He has left the banks of the Hawkesbury and his wife.

            ” but Flannery works from home in Melbourne. He recently moved to Victoria to live with his partner, Kate Holder, a former heroin addict and sex worker who became an Age columnist and an accomplished, poetic memoirist. Their son, Colby, is four months old.”

            http://adf.farmonline.com.au/news/metro/national/general/tim-flannery-a-man-for-all-climates/2687224.aspx?storypage=0

            00

          • #

            Flannery’s Sydney house was nowhere near sea level.

            Maybe you could try to figure out the difference between “near water” and “at sea level”?

            10

    • #
      David Maddison

      I think he privately predicted that sea levels were not rising, contrary to his public claims, so with his money earned from his climate disaster consultancy fees he purchased a waterfront property.

      112

      • #
        Greg Cavanagh

        And he bought that property about 6 months after he said everything in the area would be flooded in 10 years. They betray themselves by their own actions.

        240

  • #
    robert rosicka

    The only dams that haven’t filled in the the last few years are the ones we haven’t been able to build .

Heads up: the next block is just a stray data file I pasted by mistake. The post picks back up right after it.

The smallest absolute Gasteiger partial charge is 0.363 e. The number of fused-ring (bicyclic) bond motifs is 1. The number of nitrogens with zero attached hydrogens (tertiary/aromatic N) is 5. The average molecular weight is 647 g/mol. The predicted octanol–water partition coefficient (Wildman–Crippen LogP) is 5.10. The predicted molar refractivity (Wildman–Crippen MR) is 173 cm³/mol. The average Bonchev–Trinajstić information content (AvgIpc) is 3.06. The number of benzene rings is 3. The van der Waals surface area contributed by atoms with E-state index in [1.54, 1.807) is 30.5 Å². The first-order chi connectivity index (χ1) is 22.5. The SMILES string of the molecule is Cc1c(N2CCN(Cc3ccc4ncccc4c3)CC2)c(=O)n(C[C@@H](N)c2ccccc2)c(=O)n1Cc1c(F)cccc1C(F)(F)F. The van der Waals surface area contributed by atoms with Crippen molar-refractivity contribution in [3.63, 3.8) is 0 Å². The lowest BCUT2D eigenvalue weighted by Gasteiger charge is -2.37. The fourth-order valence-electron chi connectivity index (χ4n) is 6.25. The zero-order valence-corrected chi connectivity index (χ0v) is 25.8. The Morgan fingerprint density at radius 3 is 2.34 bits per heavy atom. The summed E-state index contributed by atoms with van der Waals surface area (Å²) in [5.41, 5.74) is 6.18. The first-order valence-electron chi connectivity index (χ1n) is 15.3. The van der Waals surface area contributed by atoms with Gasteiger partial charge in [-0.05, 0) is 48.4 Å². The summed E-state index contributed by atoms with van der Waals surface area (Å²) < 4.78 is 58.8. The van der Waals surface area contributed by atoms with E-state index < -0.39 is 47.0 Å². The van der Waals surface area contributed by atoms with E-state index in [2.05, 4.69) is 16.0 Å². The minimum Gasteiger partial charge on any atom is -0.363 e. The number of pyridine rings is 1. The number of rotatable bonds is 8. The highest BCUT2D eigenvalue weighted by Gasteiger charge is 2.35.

571

  • #
    TdeF

    Drought has been declared in much of Queensland. Of course these things are not just natural variation. It has to be the fault of motor cars and coal. It makes sense. Just like the drought which would never end. When a very dead kangaroo scientist is presented as Australia’s leading expert on climate, you know there is something wrong with the political system.

    CO2 is your fault. Pay now.

    372

    • #
      King Geo

      A La Nina is in place although it is not that strong. Fair chance the drought in QLD will break soon. The “dead kangaroo scientist’s” predictions back in the mid 2000′s resulted in the building of the mega expensive desal plants in Brisbane, Sydney & Melbourne. Most are now white elephants – please hand back your “2007 Australian of the Year Award” please “Mr dead kangaroo scientist”.

      392

      • #
        TdeF

        Yes, that’s the point. When all the predictions fail, there is always La Nina and El Nino. The problem with the infallible computer models is that they cannot predict either. You would have to wonder how good a model is if it cannot predict the two biggest climate events in the world? I suppose they also are just natural variation but the rise in CO2 is due to coal?

        192

      • #
        TdeF

        Also the unused desalination plant in Adelaide.

        131

        • #
          yarpos

          arent the generators used to provide power for the Multi Function Polis?

          90

          • #
            James Murphy

            That power has to be shared with Newport Quays, the trams that can’t turn right, and the hospital which wasn’t designed to hold patient records, you know, the one near the 41 million dollar Adelaide Oval footbridge to nowhere, and 600 million dollar patch of grass with chairs around it…